May 13

Feeling jcpenney’s sorrow

[Sorry, but it seems that jcpenney has destroyed the evidence. The ad discussed here has been yanked from YouTube. Fortunately, they can’t censor the news story containing the ad — so I’m publishing that here instead.]

Whether you love or hate jcpenney, whether you love or hate Ron Johnson, this commercial gives us a good, juicy topic.

jcpenney is in a sorry state. Literally. It is now running this public apology, admitting mistakes and begging its old customers to come back.

This ad definitely defies conventional wisdom. To many, it feels too much like an oil company apologizing for spilling a few million gallons of gunk into the environment.

Most marketers in jcp’s position would be sensitive to sounding desperate and take a more positive approach. There are many bold and happy ways to send out a similar message of change.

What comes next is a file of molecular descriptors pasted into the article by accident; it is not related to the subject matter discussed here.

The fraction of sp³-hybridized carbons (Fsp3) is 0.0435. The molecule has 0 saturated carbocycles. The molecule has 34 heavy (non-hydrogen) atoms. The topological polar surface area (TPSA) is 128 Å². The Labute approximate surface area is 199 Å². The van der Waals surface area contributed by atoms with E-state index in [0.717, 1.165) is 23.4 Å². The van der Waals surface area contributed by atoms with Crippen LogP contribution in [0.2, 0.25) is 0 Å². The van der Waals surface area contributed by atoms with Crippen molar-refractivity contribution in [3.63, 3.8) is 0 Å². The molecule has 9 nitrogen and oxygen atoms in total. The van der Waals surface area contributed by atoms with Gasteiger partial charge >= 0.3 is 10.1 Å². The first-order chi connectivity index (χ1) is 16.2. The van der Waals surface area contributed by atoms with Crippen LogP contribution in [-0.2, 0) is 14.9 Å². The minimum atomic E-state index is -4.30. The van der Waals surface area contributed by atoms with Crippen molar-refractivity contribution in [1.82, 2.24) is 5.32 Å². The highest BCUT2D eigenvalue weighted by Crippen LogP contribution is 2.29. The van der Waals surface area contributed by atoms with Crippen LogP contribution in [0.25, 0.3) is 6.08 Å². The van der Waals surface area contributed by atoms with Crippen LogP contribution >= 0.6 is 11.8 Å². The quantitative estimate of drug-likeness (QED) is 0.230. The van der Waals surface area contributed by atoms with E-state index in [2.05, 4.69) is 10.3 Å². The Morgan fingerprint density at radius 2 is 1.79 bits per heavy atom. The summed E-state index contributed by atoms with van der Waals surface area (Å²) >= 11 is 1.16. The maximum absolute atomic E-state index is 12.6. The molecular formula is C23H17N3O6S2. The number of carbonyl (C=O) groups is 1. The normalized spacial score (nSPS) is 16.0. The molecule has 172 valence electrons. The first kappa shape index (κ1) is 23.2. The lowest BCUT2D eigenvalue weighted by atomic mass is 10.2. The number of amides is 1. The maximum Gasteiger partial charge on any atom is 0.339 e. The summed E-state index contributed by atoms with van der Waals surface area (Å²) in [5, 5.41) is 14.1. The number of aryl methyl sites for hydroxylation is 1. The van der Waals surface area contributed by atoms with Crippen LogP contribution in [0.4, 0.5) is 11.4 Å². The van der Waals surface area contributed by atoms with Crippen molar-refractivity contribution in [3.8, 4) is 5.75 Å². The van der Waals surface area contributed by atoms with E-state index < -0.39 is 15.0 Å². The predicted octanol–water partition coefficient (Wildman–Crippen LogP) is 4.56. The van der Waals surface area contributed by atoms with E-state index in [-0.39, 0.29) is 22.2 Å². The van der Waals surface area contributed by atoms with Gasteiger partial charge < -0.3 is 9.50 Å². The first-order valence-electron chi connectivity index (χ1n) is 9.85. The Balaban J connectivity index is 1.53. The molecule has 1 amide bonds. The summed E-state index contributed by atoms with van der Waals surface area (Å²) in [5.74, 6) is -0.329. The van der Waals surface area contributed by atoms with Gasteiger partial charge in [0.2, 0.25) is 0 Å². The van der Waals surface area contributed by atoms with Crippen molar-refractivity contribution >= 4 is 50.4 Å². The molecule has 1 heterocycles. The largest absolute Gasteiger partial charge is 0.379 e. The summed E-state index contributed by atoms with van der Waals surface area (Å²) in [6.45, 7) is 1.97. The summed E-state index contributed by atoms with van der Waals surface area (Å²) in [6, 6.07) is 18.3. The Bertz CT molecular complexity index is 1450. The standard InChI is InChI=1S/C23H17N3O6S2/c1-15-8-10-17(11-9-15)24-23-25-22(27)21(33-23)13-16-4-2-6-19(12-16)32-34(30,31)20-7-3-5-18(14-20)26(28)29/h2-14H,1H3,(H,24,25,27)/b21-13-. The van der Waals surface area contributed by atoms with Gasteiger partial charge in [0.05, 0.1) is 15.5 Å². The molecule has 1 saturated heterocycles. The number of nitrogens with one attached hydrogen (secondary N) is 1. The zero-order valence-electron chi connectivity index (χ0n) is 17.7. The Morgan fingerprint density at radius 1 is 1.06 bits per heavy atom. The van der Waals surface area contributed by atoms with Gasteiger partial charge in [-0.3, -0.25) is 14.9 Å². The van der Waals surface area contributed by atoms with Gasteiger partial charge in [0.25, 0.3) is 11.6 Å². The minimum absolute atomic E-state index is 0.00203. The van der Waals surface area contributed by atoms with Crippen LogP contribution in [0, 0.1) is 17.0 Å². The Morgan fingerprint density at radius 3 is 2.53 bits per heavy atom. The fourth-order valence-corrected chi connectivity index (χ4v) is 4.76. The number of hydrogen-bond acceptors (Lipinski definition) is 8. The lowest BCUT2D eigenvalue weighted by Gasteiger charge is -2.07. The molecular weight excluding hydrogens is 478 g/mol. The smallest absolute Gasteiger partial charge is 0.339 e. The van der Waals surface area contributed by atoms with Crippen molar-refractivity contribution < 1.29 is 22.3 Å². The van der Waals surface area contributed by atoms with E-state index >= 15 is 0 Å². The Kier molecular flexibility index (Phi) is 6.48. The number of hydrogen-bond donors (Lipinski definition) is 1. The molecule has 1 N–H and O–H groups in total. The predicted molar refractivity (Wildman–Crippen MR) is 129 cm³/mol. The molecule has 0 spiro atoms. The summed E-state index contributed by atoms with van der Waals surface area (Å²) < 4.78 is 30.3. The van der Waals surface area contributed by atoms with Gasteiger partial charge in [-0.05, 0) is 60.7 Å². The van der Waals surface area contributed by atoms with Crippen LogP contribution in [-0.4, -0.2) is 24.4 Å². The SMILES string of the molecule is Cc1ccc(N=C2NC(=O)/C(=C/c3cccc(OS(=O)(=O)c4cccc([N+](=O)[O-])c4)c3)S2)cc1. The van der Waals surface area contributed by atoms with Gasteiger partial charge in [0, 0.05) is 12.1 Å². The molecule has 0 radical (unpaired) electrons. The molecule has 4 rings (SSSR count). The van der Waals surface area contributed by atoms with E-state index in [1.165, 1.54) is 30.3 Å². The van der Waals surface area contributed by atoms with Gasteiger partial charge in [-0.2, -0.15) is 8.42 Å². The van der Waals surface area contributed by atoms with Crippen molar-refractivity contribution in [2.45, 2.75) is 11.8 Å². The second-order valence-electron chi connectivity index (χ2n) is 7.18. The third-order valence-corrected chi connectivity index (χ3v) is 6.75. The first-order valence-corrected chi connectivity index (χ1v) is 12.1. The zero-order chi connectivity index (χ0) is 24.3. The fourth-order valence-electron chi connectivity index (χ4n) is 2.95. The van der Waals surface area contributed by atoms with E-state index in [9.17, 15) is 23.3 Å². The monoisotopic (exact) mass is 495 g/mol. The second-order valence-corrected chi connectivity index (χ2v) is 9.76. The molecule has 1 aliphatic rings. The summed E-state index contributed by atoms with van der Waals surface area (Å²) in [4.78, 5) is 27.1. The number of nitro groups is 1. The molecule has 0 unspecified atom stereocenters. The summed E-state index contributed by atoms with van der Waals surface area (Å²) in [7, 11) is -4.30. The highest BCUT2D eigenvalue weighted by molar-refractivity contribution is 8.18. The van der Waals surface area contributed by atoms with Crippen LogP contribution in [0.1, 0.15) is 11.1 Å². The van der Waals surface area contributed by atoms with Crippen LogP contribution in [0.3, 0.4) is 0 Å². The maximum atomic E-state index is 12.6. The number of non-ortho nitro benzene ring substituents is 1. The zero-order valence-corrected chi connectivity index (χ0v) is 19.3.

So this move by jcpenney is either unexpectedly brilliant or astonishingly dumb. I think this is open to debate, and would love to hear your opinions.

Is jcpenney in such sad shape, on the edge of extinction, that it must do something extreme? Or have its marketing skills crumbled under the pressure and sunk to an incredible new low?

One thing jcpenney does not intend to apologize for is further muddling its own identity issues. In 2012, the company changed its logo for the third time in three years. That logo is now gone. The number of recent ad campaigns will now exceed the number of logos, as the well-received “Yours Truly” campaign also appears to have bitten the dust — just two months after it debuted on the Oscars.

jcpenney now seems laser-focused on getting back to the day before Ron Johnson entered the building. The previous CEO is back at the helm. The sales and coupons are flowing freely. They want the old customers back.

That may sound great to some. But back before Ron — with all the sales, low prices and house brands — the old customers weren’t responding so well. The company was in serious decline. That’s why they hired Ron Johnson in the first place.

jcpenney should be extremely wary about returning to the “good old days.” Because the truth is, they really weren’t very good at all.

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